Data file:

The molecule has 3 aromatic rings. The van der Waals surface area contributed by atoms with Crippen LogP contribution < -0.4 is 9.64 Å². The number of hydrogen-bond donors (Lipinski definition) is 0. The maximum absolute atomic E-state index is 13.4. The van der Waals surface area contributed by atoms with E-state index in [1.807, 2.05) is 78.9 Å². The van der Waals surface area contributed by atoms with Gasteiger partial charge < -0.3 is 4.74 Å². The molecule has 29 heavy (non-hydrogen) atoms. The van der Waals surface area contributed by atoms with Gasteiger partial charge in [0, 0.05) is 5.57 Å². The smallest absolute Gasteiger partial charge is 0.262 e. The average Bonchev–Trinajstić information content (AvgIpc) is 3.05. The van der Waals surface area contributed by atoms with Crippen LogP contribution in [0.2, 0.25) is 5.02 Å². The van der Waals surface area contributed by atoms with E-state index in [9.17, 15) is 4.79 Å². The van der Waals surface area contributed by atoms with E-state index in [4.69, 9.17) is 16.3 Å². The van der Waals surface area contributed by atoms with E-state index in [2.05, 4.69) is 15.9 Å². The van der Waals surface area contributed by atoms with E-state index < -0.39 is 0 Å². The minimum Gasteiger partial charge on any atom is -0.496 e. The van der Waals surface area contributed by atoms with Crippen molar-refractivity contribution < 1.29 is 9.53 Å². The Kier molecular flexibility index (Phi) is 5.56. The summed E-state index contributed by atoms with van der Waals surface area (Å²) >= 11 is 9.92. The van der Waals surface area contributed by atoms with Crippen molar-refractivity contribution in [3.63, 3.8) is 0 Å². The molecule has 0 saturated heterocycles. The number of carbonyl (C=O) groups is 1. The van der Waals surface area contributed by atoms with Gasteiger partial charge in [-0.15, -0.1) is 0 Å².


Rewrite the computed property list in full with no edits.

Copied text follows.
The molecule has 3 aromatic rings. The van der Waals surface area contributed by atoms with Crippen LogP contribution < -0.4 is 9.64 Å². The number of hydrogen-bond donors (Lipinski definition) is 0. The maximum absolute atomic E-state index is 13.4. The van der Waals surface area contributed by atoms with E-state index in [1.807, 2.05) is 78.9 Å². The van der Waals surface area contributed by atoms with Gasteiger partial charge < -0.3 is 4.74 Å². The molecule has 29 heavy (non-hydrogen) atoms. The van der Waals surface area contributed by atoms with Gasteiger partial charge in [0, 0.05) is 5.57 Å². The smallest absolute Gasteiger partial charge is 0.262 e. The average Bonchev–Trinajstić information content (AvgIpc) is 3.05. The van der Waals surface area contributed by atoms with Crippen LogP contribution in [0.2, 0.25) is 5.02 Å². The van der Waals surface area contributed by atoms with E-state index in [9.17, 15) is 4.79 Å². The van der Waals surface area contributed by atoms with E-state index in [4.69, 9.17) is 16.3 Å². The van der Waals surface area contributed by atoms with E-state index in [2.05, 4.69) is 15.9 Å². The van der Waals surface area contributed by atoms with E-state index < -0.39 is 0 Å². The minimum Gasteiger partial charge on any atom is -0.496 e. The van der Waals surface area contributed by atoms with Crippen molar-refractivity contribution < 1.29 is 9.53 Å². The Kier molecular flexibility index (Phi) is 5.56. The summed E-state index contributed by atoms with van der Waals surface area (Å²) >= 11 is 9.92. The van der Waals surface area contributed by atoms with Crippen molar-refractivity contribution in [3.63, 3.8) is 0 Å². The molecule has 0 saturated heterocycles. The number of carbonyl (C=O) groups is 1. The van der Waals surface area contributed by atoms with Gasteiger partial charge in [-0.15, -0.1) is 0 Å².